I love a good snowstorm. The comfort of being forced to take some time off. Sitting around the wood stove watching the windows go dark from the flakes caking on the glass. Talking and reading with the family like the Ingalls’ family would do. Then, when everyone begins to go stir crazy, it’s time to go outside. The fresh white blanket covers the ground, creating drifts and patterns that completely transform your everyday world into a new landscape. The thick insulation absorbs sound. It’s like you are walking in a dream world.
As a photographer, this creates an interesting challenge. The color palettes you are used to working with have all but disappeared. What’s left is a monochromatic world, with the occasional spot of brown and green. Depending on the timing of the storm, the sky could be one big, dreary, gray canopy that adds absolutely nothing to a composition. But, the moments after a fresh snowfall can also be the most rewarding.
Here are a few tips to create great landscapes in the snow:
1) Get out early! Either early in the day when the light is casting oblique shadows on the snow, or early after the snow has ended so it hasn’t been adulterated by footprints and the wonderful mud spray on the roadside from the plows. The trees are still frosted and there is still a peaceful tranquility to the scenes.
2) Overexpose. Your camera’s meter is set to try to make everything neutral gray. So if you were to fill your frame entirely with snow, your camera would think you were pointing at something roughly the same value as a weathered shingle. So control that with your camera’s exposure compensation dial. Some cameras have that on the body and others have it in the menu. I usually set mine to about +1 stop and shoot in RAW mode to give me the most flexibility. It usually gets me in the exposure ballpark.
3) Imagine the scene as contrast and not color. I tend to like my snow scenes in black and white.
4) Focus on patterns and composition. Look for abstract formations. There are usually interesting lines and shapes created by the wind that rival desolate desert dunes.
5) Only include the sky if it adds to the composition. If you time your excursion correctly the storm clouds will be fading and showing some blue sky. If you have a polarizer filter, use it to darken that patch of blue. Even if you are shooting in black and white, it will create more contrasty skies.
6) Don’t be afraid to try locations you love in their full colorful peak of Spring, Summer and Fall. My Graphic Arts Theory instructor, Mr. Noonan used to say that if a photograph works in black and white, it will work in color.
Yes, the landscape looks lousy a few days after a snowstorm, but you can’t beat the compositions you can get with the fresh stuff!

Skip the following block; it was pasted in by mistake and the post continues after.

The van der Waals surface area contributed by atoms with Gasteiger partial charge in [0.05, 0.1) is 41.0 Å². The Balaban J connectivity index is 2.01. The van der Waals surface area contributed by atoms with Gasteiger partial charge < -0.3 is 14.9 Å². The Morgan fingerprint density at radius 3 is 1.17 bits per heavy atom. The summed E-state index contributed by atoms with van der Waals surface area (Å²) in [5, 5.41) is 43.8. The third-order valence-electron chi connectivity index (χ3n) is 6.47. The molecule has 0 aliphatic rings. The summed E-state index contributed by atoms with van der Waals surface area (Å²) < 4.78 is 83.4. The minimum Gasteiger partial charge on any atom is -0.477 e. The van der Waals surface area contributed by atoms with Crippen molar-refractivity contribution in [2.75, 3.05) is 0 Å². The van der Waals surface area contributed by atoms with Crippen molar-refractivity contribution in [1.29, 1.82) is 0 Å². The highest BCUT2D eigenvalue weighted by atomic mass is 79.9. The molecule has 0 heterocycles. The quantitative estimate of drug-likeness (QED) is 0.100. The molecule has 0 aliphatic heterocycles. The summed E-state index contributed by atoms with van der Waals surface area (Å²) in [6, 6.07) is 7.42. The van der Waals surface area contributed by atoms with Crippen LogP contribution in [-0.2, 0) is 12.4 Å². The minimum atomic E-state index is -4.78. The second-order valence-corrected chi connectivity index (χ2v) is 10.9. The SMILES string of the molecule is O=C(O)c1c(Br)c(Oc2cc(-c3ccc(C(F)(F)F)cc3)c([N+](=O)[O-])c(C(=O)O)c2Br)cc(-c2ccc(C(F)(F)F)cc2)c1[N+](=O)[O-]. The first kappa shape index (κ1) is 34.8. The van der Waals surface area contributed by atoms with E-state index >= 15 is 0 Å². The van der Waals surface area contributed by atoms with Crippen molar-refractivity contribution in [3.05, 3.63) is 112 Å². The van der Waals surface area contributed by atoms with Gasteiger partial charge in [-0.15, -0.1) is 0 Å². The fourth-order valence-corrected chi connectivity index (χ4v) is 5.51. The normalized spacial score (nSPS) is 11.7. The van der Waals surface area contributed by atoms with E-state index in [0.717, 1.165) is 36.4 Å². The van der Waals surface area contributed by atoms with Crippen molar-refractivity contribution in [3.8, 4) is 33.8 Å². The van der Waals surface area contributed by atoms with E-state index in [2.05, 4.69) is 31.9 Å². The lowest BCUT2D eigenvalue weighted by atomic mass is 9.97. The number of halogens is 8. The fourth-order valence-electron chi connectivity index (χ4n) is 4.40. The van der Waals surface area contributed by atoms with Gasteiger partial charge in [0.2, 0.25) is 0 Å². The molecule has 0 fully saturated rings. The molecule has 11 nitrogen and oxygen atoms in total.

This image breaks the “overexposure” rule when photographing in the snow. There are enough dark tones to offset the pure white snow. I was drawn to the various textures in the shingles and the ivy crawling up the trees. There is something about photographing an old, weathered barn in the extreme elements that are responsible for their worn appearance.
I have photographed “Upper Mill Pond” countless times in the past. I loved the odd bubble formations in the ice which were balanced out nicely by the contrasty sky above.
Monte Zucker called square film the “ideal format”. There is something about it that simplifies things into a graphic composition as opposed to a “Scenic”. Simple lines formed by snow covered steps with a couple of fence rails to break the pattern…
Again, I’ve photographed the Grist Mill in Brewster more times than I can count. But from afar, in the snow it took on another story in this photograph. It’s almost as if a weary traveler from the late 1800’s came upon this scene from his journey through the woods, finally seeing shelter from the storm. The only thing that takes away from that is the guardrail and power lines which I can live with since the rest of the photo makes up for the mood.
A simple photograph with a couple of elements to look for in the snow. Repeating patterns of white capped rocks and a nice calm reflection of the trees at the end of the stream.
I don't know why I am drawn to cemeteries… Only old cemeteries… I couldn’t help notice this row of graves marking a small family. A red filter brought out the dark parts of the blue sky and the overhanging branches almost seem to be attempting to shelter the family from the cold snow.
I don’t really know much about this spot. What the purpose of the field is. Whether some crop was grown here in days past. The solitary tree is what captivated me. I could almost see a figure sitting under it in the blazing sun after a long day of work. Perhaps of scene from a John Steinbeck story. But everything seems to forget the summer when winter has set in…